Minnesota’s First Community Solar Project is Minnesota-Made

Minnesota’s First Community Solar Project is Minnesota-Made

Date: 7 Sep 2012 | posted in: Energy, Energy Self Reliant States | 13 Facebooktwitterredditmail

Update 12/20/12: This project includes battery storage.

Just last month, the Wright-Hennepin Cooperative Electric Association, serving communities just north and west of the Twin Cities metropolitan area, announced Minnesota’s first community solar project.  The 40 kW solar array will be located at the cooperative’s headquarters, with members allowed to purchase individual panels in the project for $869.   In exchange, members will receive a credit on their bill equal to the electricity production of their portion of the 40 kW array.

Participation in the community solar project lowers the payback period for solar, as compared to individual ownership, by 7-12 years.

The project is organized by the Clean Energy Collective, a Colorado-based firm that has already built two community solar projects with rural electric cooperatives in that state and with plans to build several more.  Their projects are noteworthy for being the only consistently replicable community solar model, as evidenced by their success.  (for more on community solar projects, see our 2010 report).

Partnership is the key to CEC’s success, with the company providing cooperatives with “RemoteMeter” software allowing them to handle the accounting part of the community solar project (and a smartphone app to allow participants to track production).  They also handle all of the project financing and development, with utilities having merely to market the program to their members and help oversee the project interconnection to their electric grid.

The community solar project provides a good deal for members, for three reasons.  Most Minnesotans lack an appropriate, sunny space for a solar array (75% of people rent or have a roof that is unsuitable for solar).  With Wright-Hennepin’s community solar array, participants can own a share of a local, centralized system that will be maintained by the cooperative, and still get their share of the electricity as though it were on their own rooftop.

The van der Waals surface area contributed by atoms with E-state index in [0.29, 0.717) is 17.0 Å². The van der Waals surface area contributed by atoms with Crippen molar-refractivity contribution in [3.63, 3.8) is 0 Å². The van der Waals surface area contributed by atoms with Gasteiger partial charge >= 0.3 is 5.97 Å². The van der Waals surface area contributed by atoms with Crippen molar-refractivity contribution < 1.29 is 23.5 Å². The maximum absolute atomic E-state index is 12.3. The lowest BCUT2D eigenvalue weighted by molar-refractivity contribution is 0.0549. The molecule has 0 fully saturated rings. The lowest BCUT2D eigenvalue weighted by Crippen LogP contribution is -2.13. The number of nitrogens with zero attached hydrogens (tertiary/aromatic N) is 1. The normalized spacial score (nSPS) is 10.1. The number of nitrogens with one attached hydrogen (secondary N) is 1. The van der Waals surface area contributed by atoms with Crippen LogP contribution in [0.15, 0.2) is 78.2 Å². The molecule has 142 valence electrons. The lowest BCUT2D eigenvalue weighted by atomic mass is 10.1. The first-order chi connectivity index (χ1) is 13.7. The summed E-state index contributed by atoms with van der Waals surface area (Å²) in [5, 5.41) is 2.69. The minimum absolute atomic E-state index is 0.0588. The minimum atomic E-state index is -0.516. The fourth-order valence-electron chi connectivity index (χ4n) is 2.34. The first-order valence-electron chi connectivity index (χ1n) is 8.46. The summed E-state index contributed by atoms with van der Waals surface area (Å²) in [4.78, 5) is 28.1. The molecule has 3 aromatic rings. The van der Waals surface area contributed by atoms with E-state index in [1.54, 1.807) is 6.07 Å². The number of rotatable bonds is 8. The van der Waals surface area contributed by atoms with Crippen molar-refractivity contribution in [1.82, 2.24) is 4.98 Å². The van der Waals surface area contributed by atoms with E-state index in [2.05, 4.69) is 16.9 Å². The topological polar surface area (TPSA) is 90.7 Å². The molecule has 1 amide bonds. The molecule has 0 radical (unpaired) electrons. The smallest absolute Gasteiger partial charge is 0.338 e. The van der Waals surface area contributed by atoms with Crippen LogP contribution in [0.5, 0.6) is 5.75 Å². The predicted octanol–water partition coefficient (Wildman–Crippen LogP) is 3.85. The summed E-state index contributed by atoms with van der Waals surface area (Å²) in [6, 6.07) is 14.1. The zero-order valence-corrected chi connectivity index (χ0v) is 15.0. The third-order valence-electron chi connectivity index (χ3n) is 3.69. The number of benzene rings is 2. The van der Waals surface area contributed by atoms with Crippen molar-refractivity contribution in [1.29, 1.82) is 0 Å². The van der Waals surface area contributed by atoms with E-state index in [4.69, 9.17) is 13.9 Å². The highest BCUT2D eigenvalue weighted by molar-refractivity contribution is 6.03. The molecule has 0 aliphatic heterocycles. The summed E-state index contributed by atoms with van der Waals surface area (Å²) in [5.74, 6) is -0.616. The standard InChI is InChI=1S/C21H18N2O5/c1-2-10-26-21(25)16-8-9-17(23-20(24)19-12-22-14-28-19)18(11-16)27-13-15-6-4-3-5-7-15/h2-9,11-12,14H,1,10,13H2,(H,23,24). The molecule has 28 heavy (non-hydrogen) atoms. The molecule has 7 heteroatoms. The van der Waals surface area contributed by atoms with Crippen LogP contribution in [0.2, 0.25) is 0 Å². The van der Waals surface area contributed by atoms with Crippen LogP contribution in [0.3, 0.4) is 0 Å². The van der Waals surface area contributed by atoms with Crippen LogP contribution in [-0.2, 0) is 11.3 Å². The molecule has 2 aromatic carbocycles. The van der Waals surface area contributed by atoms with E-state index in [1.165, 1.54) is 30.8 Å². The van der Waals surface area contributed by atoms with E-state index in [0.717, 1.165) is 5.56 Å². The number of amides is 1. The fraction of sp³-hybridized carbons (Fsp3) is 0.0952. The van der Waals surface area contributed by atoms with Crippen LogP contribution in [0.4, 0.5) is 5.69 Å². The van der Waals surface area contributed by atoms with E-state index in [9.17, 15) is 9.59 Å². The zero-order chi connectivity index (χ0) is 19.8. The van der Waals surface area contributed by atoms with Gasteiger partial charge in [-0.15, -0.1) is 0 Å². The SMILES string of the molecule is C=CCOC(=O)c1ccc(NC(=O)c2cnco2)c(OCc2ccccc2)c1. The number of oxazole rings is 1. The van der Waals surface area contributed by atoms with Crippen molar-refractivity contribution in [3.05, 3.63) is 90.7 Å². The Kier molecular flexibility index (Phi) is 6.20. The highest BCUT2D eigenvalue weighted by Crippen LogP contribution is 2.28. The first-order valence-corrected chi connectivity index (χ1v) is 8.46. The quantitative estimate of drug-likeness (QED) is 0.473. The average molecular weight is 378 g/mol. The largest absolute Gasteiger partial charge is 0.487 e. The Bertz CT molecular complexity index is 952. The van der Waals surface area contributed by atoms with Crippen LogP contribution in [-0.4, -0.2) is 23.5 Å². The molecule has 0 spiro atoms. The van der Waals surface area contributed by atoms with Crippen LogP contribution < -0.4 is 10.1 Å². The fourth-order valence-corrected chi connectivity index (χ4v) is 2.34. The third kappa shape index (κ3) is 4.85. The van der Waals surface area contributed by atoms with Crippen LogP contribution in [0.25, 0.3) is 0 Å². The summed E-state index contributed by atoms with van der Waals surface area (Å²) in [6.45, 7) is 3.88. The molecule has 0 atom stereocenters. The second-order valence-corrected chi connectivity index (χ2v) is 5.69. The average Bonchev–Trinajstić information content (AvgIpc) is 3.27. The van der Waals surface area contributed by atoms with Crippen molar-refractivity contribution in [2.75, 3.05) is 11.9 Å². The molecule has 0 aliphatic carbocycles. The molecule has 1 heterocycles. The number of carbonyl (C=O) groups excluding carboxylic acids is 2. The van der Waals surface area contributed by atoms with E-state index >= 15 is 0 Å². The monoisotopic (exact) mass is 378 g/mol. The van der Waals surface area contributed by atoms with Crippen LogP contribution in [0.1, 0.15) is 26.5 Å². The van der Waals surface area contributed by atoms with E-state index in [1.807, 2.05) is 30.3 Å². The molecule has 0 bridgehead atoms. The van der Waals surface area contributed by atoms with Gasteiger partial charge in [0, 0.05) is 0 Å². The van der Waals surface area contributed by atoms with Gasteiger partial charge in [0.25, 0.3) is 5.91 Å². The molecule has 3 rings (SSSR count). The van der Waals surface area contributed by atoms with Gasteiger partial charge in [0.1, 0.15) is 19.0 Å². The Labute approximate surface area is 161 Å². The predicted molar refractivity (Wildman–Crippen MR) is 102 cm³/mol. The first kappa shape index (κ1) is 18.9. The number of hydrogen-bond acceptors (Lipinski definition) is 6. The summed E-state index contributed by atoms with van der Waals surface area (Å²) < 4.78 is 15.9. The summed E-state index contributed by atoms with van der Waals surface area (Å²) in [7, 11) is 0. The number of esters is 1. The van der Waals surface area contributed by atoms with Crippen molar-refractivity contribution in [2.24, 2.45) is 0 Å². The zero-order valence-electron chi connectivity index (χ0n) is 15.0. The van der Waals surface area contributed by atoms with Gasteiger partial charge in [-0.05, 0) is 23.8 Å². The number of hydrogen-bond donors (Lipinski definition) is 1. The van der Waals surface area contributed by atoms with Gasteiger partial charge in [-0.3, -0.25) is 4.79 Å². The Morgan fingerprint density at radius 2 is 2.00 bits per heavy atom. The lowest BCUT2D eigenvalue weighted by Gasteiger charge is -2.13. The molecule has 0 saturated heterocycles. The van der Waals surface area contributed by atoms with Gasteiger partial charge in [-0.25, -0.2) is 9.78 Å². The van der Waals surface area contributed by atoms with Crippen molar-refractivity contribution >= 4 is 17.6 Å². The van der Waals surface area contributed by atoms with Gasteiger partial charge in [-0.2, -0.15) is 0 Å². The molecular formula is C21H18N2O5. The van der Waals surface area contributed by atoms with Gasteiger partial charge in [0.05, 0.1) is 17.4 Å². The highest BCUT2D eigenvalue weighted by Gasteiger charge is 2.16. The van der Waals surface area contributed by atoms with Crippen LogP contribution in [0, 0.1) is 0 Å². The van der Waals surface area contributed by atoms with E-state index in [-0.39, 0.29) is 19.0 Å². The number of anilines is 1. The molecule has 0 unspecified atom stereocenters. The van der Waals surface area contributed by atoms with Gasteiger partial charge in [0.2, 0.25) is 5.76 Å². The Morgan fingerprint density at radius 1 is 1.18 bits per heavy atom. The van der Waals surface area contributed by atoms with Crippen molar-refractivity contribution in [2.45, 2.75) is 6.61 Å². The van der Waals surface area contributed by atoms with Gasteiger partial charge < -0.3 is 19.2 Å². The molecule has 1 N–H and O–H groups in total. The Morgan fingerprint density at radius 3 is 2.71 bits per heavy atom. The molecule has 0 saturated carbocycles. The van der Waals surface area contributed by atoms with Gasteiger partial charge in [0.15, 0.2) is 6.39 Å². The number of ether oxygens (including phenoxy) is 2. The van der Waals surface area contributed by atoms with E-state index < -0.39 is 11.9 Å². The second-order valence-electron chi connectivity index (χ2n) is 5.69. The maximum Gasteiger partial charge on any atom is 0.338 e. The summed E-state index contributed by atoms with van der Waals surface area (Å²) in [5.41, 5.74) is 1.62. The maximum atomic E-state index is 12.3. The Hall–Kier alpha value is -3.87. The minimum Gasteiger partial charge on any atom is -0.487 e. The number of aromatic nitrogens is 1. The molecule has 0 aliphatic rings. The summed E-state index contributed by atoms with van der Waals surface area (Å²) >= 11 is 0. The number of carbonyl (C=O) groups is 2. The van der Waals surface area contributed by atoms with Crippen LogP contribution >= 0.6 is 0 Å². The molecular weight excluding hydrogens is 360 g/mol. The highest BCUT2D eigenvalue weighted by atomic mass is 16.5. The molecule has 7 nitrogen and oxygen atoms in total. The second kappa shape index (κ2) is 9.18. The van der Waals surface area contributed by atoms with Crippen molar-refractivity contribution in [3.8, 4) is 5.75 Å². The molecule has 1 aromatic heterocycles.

The Clean Energy Collective has also negotiated a good rate for solar electricity, with participants receiving a credit of 12¢ per kWh generated by their panels, in comparison to the cooperative’s average residential retail rate of 9.3¢ per kWh.

The $4.83 per Watt cost for panels is also better than it looks, because the Wright-Hennepin project will use equipment from Minnesota’s tenKsolar.  Using an innovative, low-cost reflector, the tenKsolar array boosts output by 25% over a traditional fixed tilt solar array, with an estimated output of around 291 kWh per year from each 180 W panel compared to 233 kWh from a traditional solar module.

Investments in the Wright-Hennepin community solar project pay back in 20 years, according to the Clean Energy Collective (our own calculation was 25 years).  Either way, it compares favorably to an individually-owned solar project, which would have a payback of 32 years or more.  And the Clean Energy Collective warrants the project for 50 years, over which period a participant will have lifetime net savings of nearly $20,000.

We’re glad to see community solar and the Clean Energy Collective come to Minnesota!

Update 11/15/12: Tim Gulden of Winona Renewable Energy (in Minnesota) says,” It looks like someone is making a lot of money and it’s not the coop person buying the PV module/s!”   He notes that the gross cost of a 40 kW rooftop system in southern Minnesota is between $3.11 and $3.79 per Watt before incentives, perhaps a third of the cost of Wright-Hennepin’s system.  To be fair, Tim’s price quote does not include the use of Minnesota modules, or factor in the efficiency gains with tenKsolar’s technology.

 

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John Farrell
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John Farrell

John Farrell directs the Energy Democracy initiative at the Institute for Local Self-Reliance and he develops tools that allow communities to take charge of their energy future, and pursue the maximum economic benefits of the transition to 100% renewable power.